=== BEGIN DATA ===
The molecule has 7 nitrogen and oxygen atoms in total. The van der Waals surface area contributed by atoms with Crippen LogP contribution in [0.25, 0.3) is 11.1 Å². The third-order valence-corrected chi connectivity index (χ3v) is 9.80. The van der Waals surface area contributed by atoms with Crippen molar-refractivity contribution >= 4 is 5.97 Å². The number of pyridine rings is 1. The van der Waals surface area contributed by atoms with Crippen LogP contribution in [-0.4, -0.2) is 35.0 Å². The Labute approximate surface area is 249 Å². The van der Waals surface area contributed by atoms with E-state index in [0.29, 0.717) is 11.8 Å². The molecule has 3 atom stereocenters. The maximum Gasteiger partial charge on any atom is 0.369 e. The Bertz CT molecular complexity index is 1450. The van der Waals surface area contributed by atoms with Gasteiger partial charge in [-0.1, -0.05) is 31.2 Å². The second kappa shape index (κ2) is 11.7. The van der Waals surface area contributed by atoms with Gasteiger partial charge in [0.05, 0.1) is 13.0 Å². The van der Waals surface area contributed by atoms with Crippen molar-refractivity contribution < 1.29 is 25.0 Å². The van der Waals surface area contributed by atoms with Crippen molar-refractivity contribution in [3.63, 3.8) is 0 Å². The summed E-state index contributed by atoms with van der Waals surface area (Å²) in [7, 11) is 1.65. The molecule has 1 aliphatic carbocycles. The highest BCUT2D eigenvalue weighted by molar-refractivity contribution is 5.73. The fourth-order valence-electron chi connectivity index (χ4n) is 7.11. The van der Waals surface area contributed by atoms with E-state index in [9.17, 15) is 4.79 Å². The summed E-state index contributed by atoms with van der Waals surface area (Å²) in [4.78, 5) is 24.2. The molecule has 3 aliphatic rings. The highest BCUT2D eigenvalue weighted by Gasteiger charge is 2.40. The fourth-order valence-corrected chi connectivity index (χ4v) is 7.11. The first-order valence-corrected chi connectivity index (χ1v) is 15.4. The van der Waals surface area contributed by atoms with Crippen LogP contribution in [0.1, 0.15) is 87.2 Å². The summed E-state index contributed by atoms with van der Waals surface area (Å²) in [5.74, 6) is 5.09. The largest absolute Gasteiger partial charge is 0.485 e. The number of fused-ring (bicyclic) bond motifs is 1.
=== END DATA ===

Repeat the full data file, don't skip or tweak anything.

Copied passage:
The molecule has 7 nitrogen and oxygen atoms in total. The van der Waals surface area contributed by atoms with Crippen LogP contribution in [0.25, 0.3) is 11.1 Å². The third-order valence-corrected chi connectivity index (χ3v) is 9.80. The van der Waals surface area contributed by atoms with Crippen molar-refractivity contribution >= 4 is 5.97 Å². The number of pyridine rings is 1. The van der Waals surface area contributed by atoms with Crippen LogP contribution in [-0.4, -0.2) is 35.0 Å². The Labute approximate surface area is 249 Å². The van der Waals surface area contributed by atoms with E-state index in [0.29, 0.717) is 11.8 Å². The molecule has 3 atom stereocenters. The maximum Gasteiger partial charge on any atom is 0.369 e. The Bertz CT molecular complexity index is 1450. The van der Waals surface area contributed by atoms with Gasteiger partial charge in [-0.1, -0.05) is 31.2 Å². The second kappa shape index (κ2) is 11.7. The van der Waals surface area contributed by atoms with Gasteiger partial charge in [0.05, 0.1) is 13.0 Å². The van der Waals surface area contributed by atoms with Crippen molar-refractivity contribution < 1.29 is 25.0 Å². The van der Waals surface area contributed by atoms with Crippen molar-refractivity contribution in [3.63, 3.8) is 0 Å². The summed E-state index contributed by atoms with van der Waals surface area (Å²) in [7, 11) is 1.65. The molecule has 1 aliphatic carbocycles. The highest BCUT2D eigenvalue weighted by molar-refractivity contribution is 5.73. The fourth-order valence-electron chi connectivity index (χ4n) is 7.11. The van der Waals surface area contributed by atoms with E-state index in [9.17, 15) is 4.79 Å². The summed E-state index contributed by atoms with van der Waals surface area (Å²) in [4.78, 5) is 24.2. The molecule has 3 aliphatic rings. The highest BCUT2D eigenvalue weighted by Gasteiger charge is 2.40. The fourth-order valence-corrected chi connectivity index (χ4v) is 7.11. The first-order valence-corrected chi connectivity index (χ1v) is 15.4. The van der Waals surface area contributed by atoms with Crippen LogP contribution in [0.1, 0.15) is 87.2 Å². The summed E-state index contributed by atoms with van der Waals surface area (Å²) in [5.74, 6) is 5.09. The largest absolute Gasteiger partial charge is 0.485 e. The number of fused-ring (bicyclic) bond motifs is 1.